Landscape engineer, PHD in landscape science and architecture. University teacher in the department of landscape architecture at ISA-CM (University of Sousse) and coordinator of the professional master’s degree in landscape and planning systems. Author of several articles on the role of green spaces in the fabric of the city and the territorial identity. A professional experience in landscaping and regional planning. Member of the Steering Committee of the Tunisian Association of Landscape Architects and Engineers (TALAE) and of the Executive Committee of the International Federation of Landscape Architects (IFLA Africa) and of the Financial and Business Committee of IFLA World
Marlene Chahine, LELA Lebanon, IFLA Middle East - ‘From the real to the emotional: The tree as an incomparable cultural heritage’
This lecture will treat the tree as an incomparable cultural heritage, therefore from the real state of global warming and economic crisis, going through the streetscapes in contemporary concepts of Beirut; and ending with the emotional state as a symbol of a country.
Delegate of LELA Lebanon and IFLA Middle East at IFLA Europe Med_net. Member of Sapienza University’s network of international academic contacts. Founder of Concept & Methods in Nice, a landscape architecture and urban planning company where project studies and training are developed. Associate Professor at the Lebanese University, Faculty of Fine Arts and Architecture and Faculty of Agronomy (until 2020), and at AUB (American University of Beirut). Marlène obtained in 2016 a PhD in landscape architecture from the Università degli Studi Mediterranea in Reggio Calabria, Italy; in 2013 a master’s degree in urban planning, section “City and landscape”; and in 2008 a specialized master’s degree in landscape architecture and the environment. Marlène is the author of “Beirut. Streetscape in Contemporary Concepts”. She has also participated in numerous seminars such as AACPC2021, Avitem 2020 and 2019, Eclas Forum 2020, Isufitaly 2020, Le-Notre institute Forum 2020, IFLA Oslo 2019, Sapienza 2018, IFLA Montreal 2017. Her work focuses on the sound and olfactory landscape, in an approach based on perception and photography.
James MacGregor, AAPM Morocco IFLA Africa - ‘The landscape architect in large scale reforestation/afforestation projects in the Middle East and Mediterranean.’
The landscape architect and the ”Greening Arabia Program”, the largest afforestation program in the world, planting 10 billion trees in Saudi Arabia and 40 billion trees in the MENA [Mediterranean] region.
James has 40+ years of experience as a landscape architect, national Park planner and regional sustainable tourism development planner. In the 1990s he merged his landscape architecture skills into the early efforts at sustainable development planning and has subsequently completed mandates in 48 countries including throughout Africa, North and South East Asia, Indian Ocean and the Americas/Caribbean. His sustainable development policies for the Bahamas and the subsequent Caribbean Sustainable Tourism Development Training Workshops, for the Commonwealth Secretariat, were recipients of the prestigious 1994 and 1997 Green Globe Award.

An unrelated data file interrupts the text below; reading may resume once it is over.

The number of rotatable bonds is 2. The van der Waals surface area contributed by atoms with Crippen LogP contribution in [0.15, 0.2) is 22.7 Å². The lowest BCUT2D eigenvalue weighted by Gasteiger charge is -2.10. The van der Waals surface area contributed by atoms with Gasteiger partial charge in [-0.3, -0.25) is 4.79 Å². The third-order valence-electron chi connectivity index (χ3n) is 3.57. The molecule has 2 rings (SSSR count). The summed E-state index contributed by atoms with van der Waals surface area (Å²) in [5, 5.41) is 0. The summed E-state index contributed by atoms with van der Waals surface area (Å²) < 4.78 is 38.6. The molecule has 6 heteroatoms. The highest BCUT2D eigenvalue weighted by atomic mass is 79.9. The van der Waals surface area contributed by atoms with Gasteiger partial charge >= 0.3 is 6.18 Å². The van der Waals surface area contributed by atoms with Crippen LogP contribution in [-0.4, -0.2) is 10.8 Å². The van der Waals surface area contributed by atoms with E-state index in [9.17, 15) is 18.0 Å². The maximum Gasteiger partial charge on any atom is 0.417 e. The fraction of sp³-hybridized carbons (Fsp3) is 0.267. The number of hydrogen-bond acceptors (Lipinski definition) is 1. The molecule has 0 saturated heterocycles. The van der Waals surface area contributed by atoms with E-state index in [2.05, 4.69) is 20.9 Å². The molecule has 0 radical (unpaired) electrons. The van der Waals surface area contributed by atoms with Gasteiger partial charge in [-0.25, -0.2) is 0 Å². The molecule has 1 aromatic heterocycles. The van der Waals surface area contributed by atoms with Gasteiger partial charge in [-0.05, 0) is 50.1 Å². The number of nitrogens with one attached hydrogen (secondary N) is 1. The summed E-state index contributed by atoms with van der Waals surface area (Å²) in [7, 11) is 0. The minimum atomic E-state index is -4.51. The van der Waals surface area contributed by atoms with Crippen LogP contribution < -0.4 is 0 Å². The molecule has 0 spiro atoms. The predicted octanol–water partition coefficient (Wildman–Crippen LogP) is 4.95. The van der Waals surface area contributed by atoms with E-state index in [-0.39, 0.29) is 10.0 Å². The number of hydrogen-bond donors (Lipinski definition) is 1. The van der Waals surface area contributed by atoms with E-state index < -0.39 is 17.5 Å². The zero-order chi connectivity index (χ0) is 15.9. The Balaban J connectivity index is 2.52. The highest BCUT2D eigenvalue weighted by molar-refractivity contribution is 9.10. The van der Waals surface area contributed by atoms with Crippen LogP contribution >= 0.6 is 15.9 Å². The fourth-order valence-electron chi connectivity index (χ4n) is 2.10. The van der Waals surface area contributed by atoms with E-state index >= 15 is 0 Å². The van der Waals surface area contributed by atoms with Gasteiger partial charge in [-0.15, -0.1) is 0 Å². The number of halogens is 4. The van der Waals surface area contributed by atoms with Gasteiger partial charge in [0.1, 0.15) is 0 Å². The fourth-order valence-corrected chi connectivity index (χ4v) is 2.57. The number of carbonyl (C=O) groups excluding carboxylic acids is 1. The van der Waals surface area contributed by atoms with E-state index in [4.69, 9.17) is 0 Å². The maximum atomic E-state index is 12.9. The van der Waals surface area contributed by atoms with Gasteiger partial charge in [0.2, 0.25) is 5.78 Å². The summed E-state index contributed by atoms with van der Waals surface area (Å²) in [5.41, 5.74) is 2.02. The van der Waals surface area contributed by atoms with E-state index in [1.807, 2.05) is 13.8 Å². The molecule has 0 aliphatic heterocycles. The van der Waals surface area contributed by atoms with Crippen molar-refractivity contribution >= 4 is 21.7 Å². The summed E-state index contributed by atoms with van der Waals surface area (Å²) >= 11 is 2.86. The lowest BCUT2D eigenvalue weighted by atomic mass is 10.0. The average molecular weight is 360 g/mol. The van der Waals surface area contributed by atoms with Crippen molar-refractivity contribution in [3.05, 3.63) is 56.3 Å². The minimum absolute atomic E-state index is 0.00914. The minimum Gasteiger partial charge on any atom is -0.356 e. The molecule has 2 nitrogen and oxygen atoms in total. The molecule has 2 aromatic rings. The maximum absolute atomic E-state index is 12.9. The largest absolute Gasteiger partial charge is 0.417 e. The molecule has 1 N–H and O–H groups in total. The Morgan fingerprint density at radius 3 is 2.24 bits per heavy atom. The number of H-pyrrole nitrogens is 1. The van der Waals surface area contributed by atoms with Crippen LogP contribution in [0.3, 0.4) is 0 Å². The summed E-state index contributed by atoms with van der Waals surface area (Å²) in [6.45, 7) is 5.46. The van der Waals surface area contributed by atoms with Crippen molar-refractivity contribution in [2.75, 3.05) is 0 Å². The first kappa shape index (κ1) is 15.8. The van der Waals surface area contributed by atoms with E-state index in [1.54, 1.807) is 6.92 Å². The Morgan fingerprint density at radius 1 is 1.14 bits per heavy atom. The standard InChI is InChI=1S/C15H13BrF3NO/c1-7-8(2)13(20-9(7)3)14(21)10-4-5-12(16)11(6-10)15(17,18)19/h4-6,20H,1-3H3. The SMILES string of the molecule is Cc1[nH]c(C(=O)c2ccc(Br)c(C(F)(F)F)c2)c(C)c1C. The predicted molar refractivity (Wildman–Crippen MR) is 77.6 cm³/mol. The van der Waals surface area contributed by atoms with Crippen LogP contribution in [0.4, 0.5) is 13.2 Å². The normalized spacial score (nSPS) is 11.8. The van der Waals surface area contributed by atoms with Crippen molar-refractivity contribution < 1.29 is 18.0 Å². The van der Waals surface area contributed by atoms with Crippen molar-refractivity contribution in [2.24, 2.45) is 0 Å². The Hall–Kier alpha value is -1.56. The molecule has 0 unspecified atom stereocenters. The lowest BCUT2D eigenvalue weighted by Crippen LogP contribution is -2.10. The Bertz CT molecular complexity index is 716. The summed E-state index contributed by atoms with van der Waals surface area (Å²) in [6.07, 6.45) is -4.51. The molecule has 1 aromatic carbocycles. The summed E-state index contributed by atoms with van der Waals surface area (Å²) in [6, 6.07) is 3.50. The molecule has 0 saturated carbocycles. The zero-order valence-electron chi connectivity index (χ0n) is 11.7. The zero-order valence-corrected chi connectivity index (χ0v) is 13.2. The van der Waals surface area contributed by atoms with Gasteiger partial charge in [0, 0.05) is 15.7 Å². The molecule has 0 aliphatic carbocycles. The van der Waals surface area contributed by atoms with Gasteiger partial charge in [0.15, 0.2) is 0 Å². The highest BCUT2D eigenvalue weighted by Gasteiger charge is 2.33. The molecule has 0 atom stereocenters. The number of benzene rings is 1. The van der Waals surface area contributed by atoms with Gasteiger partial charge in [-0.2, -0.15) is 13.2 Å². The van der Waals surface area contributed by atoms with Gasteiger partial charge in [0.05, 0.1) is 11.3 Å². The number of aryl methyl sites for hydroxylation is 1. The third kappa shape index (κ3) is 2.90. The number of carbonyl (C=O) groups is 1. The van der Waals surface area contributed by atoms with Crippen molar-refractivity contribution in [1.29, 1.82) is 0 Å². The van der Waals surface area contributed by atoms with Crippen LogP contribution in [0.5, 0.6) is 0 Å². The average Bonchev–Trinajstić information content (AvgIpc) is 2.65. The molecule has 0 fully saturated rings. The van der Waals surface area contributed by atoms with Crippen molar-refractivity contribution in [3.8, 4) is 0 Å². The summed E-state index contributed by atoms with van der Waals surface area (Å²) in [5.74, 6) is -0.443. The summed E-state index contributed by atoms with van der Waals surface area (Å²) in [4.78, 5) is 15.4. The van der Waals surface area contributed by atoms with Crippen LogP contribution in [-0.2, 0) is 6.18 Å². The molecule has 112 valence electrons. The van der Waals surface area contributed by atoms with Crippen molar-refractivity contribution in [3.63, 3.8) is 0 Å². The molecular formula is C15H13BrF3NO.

James has been fortunate to work on the master planning of numerous ational parks worldwide including Madagascar, Romania, Egypt, Zambia, Morocco, Costa Rica, Vietnam and his native Canada. In that context he has also established landscape and site development standards for such facilities as visitor information centers, campgrounds and hiking and nature interpretation trails.
Following a 30-year career, largely as a sustainable tourism planner, he has returned to the landscape architecture profession, 8 years ago, to the focus on contributing to climate change adaptation. In that context he has prepared several national climate change adaptation strategies [e.g. Isla San Andreas, Columbia] and has developed climate change adaptation policies for the Indian Ocean. He also serves on the executive of the International Climate Change Conference [ICCC] which takes place annually in the University of Sebalas, Indonesia and has contributed several articles to the IFLAAfrica newsletter called “Climate Change Conversations”.
His current interests are focused on large scale reforestation projects as well as positioning select locations in the expanding carbon capture market and assisting areas to become carbon neutral.
He was recently selected as the landscape architect for the massive “Saudi Green Initiative” which will initially plant 10 billion trees over the next decade and then another 40 billion trees in the Middle East/North Africa [MENA].
Working in collaboration with Saudi and international soil and plant scientists, horticulturalists, irrigation specialist, etc. James will be responsible for the land-use planning associated with the area and site planting throughout the various eco-zones that are spread throughout the kingdom.
He is a strong proponent of greater landscape architecture participation in these large-scale reforestation and afforestation projects including many that are currently under way [Pakistan, Great Green Wall [Africa], etc.]. They are in excellent method of generating local employment, ensuring food security, reducing heat Islands and of course capturing carbon.
It can be expected, based on expressed national commitment that there will be approximately 1 trillion trees to will be planted in the coming years and landscape architects have a significant role to play.
Detailed programme will follow shortly.